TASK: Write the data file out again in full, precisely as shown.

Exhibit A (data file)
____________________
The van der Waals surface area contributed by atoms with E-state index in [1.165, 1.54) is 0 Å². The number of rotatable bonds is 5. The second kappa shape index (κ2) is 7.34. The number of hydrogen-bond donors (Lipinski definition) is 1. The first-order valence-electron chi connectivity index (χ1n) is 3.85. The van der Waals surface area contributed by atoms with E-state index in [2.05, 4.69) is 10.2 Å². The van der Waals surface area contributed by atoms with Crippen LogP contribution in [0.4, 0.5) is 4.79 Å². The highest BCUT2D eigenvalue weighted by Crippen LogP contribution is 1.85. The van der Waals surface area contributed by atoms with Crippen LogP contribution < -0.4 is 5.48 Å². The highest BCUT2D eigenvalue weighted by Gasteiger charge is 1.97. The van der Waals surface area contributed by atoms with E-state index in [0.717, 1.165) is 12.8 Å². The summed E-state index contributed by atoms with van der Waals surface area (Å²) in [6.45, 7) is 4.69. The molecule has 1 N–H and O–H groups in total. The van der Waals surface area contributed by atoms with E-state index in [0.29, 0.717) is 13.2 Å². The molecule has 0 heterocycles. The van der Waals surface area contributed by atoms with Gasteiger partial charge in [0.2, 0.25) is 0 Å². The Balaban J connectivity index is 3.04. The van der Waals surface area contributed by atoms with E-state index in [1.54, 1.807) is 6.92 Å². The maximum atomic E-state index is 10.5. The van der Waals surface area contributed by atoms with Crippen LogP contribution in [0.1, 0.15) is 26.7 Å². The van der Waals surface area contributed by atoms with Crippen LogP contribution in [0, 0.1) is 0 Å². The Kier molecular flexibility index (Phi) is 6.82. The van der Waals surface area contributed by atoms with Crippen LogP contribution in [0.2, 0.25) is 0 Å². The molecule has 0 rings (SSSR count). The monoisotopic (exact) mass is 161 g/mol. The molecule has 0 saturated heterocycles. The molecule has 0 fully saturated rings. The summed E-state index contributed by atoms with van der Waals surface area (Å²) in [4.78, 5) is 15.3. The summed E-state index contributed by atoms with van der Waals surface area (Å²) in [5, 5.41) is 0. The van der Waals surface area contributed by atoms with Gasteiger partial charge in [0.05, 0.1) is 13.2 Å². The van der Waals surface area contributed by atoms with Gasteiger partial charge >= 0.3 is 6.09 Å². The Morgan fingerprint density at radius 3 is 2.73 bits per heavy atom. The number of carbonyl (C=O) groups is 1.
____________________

The van der Waals surface area contributed by atoms with E-state index in [1.165, 1.54) is 0 Å². The number of rotatable bonds is 5. The second kappa shape index (κ2) is 7.34. The number of hydrogen-bond donors (Lipinski definition) is 1. The first-order valence-electron chi connectivity index (χ1n) is 3.85. The van der Waals surface area contributed by atoms with E-state index in [2.05, 4.69) is 10.2 Å². The van der Waals surface area contributed by atoms with Crippen LogP contribution in [0.4, 0.5) is 4.79 Å². The highest BCUT2D eigenvalue weighted by Crippen LogP contribution is 1.85. The van der Waals surface area contributed by atoms with Crippen LogP contribution < -0.4 is 5.48 Å². The highest BCUT2D eigenvalue weighted by Gasteiger charge is 1.97. The van der Waals surface area contributed by atoms with E-state index in [0.717, 1.165) is 12.8 Å². The summed E-state index contributed by atoms with van der Waals surface area (Å²) in [6.45, 7) is 4.69. The molecule has 1 N–H and O–H groups in total. The van der Waals surface area contributed by atoms with E-state index in [0.29, 0.717) is 13.2 Å². The molecule has 0 heterocycles. The van der Waals surface area contributed by atoms with Gasteiger partial charge in [0.2, 0.25) is 0 Å². The Balaban J connectivity index is 3.04. The van der Waals surface area contributed by atoms with E-state index in [1.54, 1.807) is 6.92 Å². The maximum atomic E-state index is 10.5. The van der Waals surface area contributed by atoms with Crippen LogP contribution in [0.1, 0.15) is 26.7 Å². The van der Waals surface area contributed by atoms with Crippen LogP contribution in [0, 0.1) is 0 Å². The Kier molecular flexibility index (Phi) is 6.82. The van der Waals surface area contributed by atoms with Crippen LogP contribution in [0.2, 0.25) is 0 Å². The molecule has 0 rings (SSSR count). The monoisotopic (exact) mass is 161 g/mol. The molecule has 0 saturated heterocycles. The molecule has 0 fully saturated rings. The summed E-state index contributed by atoms with van der Waals surface area (Å²) in [4.78, 5) is 15.3. The summed E-state index contributed by atoms with van der Waals surface area (Å²) in [5, 5.41) is 0. The van der Waals surface area contributed by atoms with Gasteiger partial charge in [0.05, 0.1) is 13.2 Å². The van der Waals surface area contributed by atoms with Gasteiger partial charge >= 0.3 is 6.09 Å². The Morgan fingerprint density at radius 3 is 2.73 bits per heavy atom. The number of carbonyl (C=O) groups is 1.